Did the "Devil" Make Them Lose?JULY 19, 2008
- Heavenly Sign?
- (Al Messerschmidt/Getty Images)
- View the Slideshow
More From John Moe
Last year, Tampa Bay won 61 games and lost 101. Worst record in baseball. This year, they're on pace to win about 95 games, they have been atop the standings most of the year and have done all this with the second lowest payroll in the majors.
How is this possible? You know what? Don't answer that. It's not possible. But it's happening anyway. Jonah Keri is a baseball writer for ESPN.com. He claims to know why. "So the biggest reason for the Rays' turnaround this season as compared to last is that they've had the biggest year over year improvement in defense of any team in the last 50 years."
In fact, Keri has lots of explanations.
"That defense has in turn improved the results of the starting rotation and the bullpen just because if pitchers are throwing the ball and guys behind them are catching them, it's gonna look better for the pitchers. And that has a cascading effect where all of a sudden starters can go deeper into games."
But like most baseball experts, Keri's omitting a key off season roster move. Last fall, the team changed their name from the Devil Rays to the Rays.
There were marketing reasons for the change; a new name and logo means more merchandise sales and more money. But there had been complaints about the word "devil" dating back to when the team was founded ten years ago. People didn't like rooting for Beelzebub. So the team cut him. They got rid of Lucifer, Smoky Jim, Satan. And now, they're winning. But are they winning because they exorcised the Devil? Not according to Peter Gilmore. He's an expert. He's the High Priest of the Church of Satan. He says, "The Devil Rays are doing better because they now have to overcome the wimpiness of their new logo. They've got to try to be macho and show people that they're not a bunch of weaklings."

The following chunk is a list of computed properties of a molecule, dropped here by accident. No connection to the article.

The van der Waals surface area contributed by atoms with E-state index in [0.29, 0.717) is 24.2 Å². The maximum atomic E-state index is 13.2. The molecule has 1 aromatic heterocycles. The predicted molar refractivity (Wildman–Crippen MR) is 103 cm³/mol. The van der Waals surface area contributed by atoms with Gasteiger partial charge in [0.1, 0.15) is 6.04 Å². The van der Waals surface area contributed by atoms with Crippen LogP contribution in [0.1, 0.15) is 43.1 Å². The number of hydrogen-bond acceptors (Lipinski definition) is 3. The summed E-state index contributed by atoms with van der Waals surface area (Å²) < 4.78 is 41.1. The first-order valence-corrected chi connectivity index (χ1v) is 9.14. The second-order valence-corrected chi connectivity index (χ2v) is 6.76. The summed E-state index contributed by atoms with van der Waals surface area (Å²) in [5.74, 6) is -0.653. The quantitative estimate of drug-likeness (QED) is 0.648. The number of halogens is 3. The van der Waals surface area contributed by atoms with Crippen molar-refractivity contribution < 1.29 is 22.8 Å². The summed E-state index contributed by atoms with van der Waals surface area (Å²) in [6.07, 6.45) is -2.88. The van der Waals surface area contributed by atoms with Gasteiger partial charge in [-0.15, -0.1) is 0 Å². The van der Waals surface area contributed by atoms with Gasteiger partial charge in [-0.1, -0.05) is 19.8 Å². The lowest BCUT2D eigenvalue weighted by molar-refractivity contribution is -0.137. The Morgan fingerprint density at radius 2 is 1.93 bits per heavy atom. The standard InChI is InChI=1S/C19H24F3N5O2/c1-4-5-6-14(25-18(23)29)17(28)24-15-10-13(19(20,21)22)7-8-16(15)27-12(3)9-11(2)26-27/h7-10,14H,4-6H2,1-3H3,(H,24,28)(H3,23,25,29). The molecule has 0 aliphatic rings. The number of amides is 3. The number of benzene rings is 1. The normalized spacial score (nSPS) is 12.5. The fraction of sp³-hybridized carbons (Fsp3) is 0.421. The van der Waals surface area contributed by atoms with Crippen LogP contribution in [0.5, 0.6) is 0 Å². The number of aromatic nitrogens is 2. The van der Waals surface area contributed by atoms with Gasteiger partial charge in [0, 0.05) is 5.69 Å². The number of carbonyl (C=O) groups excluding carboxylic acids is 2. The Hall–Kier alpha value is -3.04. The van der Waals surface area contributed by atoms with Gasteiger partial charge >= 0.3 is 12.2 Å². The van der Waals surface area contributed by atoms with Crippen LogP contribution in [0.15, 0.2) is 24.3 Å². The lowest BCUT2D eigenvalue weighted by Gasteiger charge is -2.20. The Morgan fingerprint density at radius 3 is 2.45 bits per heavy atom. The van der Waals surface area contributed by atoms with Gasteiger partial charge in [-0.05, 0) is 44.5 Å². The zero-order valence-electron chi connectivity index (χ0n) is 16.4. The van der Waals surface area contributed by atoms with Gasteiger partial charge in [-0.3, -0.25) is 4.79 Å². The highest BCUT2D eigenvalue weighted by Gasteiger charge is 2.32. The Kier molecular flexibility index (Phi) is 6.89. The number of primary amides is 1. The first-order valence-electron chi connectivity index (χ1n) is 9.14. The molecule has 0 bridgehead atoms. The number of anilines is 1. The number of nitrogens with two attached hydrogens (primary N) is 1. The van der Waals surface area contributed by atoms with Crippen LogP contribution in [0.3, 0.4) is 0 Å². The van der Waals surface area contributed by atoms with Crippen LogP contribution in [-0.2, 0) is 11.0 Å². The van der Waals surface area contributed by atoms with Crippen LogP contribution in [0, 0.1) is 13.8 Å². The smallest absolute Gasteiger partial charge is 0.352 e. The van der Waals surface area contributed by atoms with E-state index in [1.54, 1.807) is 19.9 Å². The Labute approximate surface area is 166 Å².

The Devil Rays aren't the only team to embrace El Diablo, of course. The Duke University Blue Devils, Arizona State Sun Devils, the New Jersey Devils of the National Hockey League. All have won championships. Peter Gilmore's church doesn't worship Satan, doesn't believe in Satan or God, actually. They describe themselves as gourmands of human indulgence, loyal to human experience. Like sports.
"Essentially any kind of sport that has competition is part of the struggle for existence and Satanism is very Darwinian. Wherever you've got victors and losers, that's something that we find as part of our world view," says Gilmore.
So is the head of the Church of Satan a baseball fan? "No, the only sport I follow once in a while is professional wrestling and that's because a number of our members are part of that profession."
So Peter Gilmore says Satan was a crutch. He's gone, players are stepping up. That's what the Satanists say. Do the Lutherans agree? "Possibly. Now that they don't have that other assistance, so to speak", says Wayne Bacus of Queen Anne Lutheran Church in Seattle. Like Peter Gilmore from the Church of Satan, he credits Tampa Bay's success to compensating for no longer having Black Donald around. Still, according to Bacus, "You can't trade on the Devil's name for all those years and then decide not to use it anymore. The Devil's gonna get his due. If the former Devil Rays, the Tampa Bay Rays now, continue to do well I just sense that there's going to be this huge fall, this big letdown, and you're going to hear that devil laughing."
Well, cue the cackle. Satan's vengeance may already be upon the Rays, who lost seven straight going into the All-Star break. That's right, Tampa. You've made enemies with Old Gooseberry. Prepare for the smiting.
Says Bacus, "When you start getting down into those final weeks of the season and you're in a pennant race it's a really dangerous time because that's when people want to make those Faustian bargains with the devil. 'If you just let us win this time'. And I think the Devil Rays are going to be without that having changed their name."
But what happens if the team vanquishes Lucifer and doesn't collapse? All kidding aside, I wanted to ask Jonah Keri of ESPN a legitimate baseball question: If the Rays win the World Series, will they owe their souls to the lord of the hoary netherworld?
Keri conjured up the specter of the Chicago Cubs who haven't won the World Series in precisely 100 years. They're supposedly victim of a curse involving a goat. "Of course we know that Satan can often be described as having goat hooves and all that stuff. You're getting the 100 year curse versus the curse of Satan versus the goat with the imagery. I don't even know what to make of that it's possible we may all be swallowed up into the void."